Today the proposed Serengeti Highway — a road that would have cut through the iconic park and disrupted the migration of millions of animals —was cancelled. This is being hailed as a victory for the wildlife and natural systems of the Serengeti.
In the perceived dilemma of choosing between development and conservation, today’s decision is being seen as a conservation victory. That is wrong. What happened today was that development won. Responsible development.
The Tanzanian government attributes 14 percent of its GDP to tourism — driven largely by its bountiful wildlife, natural ecosystems and unique cultural diversity — and they think that there is more where that came from. Today a sovereign government, armed with the right information and appreciation for the real value of nature to its economy, made the choice to follow a path towards a sustainable economy that builds from and wisely uses its natural resources rather than sacrificing them for short-term gains.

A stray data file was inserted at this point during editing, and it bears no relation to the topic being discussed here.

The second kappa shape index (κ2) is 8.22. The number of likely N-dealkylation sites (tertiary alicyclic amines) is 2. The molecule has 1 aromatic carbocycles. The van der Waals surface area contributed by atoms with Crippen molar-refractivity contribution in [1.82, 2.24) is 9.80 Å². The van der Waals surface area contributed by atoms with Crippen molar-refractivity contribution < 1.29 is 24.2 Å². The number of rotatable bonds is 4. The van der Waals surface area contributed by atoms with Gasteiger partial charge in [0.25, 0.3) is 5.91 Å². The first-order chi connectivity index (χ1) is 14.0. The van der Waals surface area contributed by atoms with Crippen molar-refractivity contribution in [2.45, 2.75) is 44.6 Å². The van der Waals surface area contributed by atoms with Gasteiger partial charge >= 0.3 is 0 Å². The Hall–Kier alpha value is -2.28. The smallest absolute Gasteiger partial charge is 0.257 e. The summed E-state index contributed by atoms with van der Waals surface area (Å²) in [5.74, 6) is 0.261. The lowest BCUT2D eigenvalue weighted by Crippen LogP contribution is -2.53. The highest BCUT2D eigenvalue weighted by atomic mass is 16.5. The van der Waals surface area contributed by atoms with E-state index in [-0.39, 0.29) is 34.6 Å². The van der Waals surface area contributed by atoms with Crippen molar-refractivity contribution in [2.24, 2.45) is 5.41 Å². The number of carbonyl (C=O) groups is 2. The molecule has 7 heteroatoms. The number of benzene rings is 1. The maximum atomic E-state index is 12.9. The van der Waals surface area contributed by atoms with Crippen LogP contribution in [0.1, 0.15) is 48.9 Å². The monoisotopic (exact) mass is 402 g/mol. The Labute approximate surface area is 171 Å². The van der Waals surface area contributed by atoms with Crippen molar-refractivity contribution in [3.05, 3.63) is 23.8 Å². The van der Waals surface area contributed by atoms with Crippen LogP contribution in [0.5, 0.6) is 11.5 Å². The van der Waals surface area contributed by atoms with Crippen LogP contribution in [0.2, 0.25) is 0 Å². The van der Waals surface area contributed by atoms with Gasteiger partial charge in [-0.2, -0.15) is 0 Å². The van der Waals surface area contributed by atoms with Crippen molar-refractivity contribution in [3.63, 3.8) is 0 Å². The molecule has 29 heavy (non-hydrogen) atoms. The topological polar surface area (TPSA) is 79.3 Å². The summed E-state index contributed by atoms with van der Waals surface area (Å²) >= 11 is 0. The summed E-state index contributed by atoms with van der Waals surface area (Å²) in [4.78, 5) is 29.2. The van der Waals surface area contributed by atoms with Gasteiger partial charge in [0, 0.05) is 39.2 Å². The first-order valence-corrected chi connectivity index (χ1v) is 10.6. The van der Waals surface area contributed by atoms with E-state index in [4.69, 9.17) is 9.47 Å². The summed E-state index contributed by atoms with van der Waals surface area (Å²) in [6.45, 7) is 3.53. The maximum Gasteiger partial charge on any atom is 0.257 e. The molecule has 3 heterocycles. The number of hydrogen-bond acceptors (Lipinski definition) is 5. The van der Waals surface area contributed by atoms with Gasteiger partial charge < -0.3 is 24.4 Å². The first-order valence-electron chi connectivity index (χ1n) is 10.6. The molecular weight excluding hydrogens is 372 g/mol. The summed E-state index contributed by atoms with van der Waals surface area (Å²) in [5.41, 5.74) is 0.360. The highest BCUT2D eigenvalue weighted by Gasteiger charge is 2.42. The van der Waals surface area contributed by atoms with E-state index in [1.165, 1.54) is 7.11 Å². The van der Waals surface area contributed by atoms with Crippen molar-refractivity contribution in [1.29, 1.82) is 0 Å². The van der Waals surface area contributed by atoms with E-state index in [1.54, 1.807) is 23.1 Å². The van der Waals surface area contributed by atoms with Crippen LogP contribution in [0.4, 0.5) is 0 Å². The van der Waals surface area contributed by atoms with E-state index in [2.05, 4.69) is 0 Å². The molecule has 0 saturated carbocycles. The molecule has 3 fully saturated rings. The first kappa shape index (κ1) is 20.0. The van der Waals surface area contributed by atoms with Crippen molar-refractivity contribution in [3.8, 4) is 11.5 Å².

What is also important is that other nations acknowledged the value of Tanzania’s natural bounty and offered to support the development of alternative roads. Responsible development is conservation. This is not a battle — it’s a partnership — and today, conservation and development won.
It’s a day to welcome the informed decision made by the government of Tanzania in this project – and hope that other countries look to it as a model for how responsible development decision-making can take place for the benefit of nature and people.
Conrad Savy is Senior Science Advisor for Business & Government Engagement in CI’s Science and Knowledge division.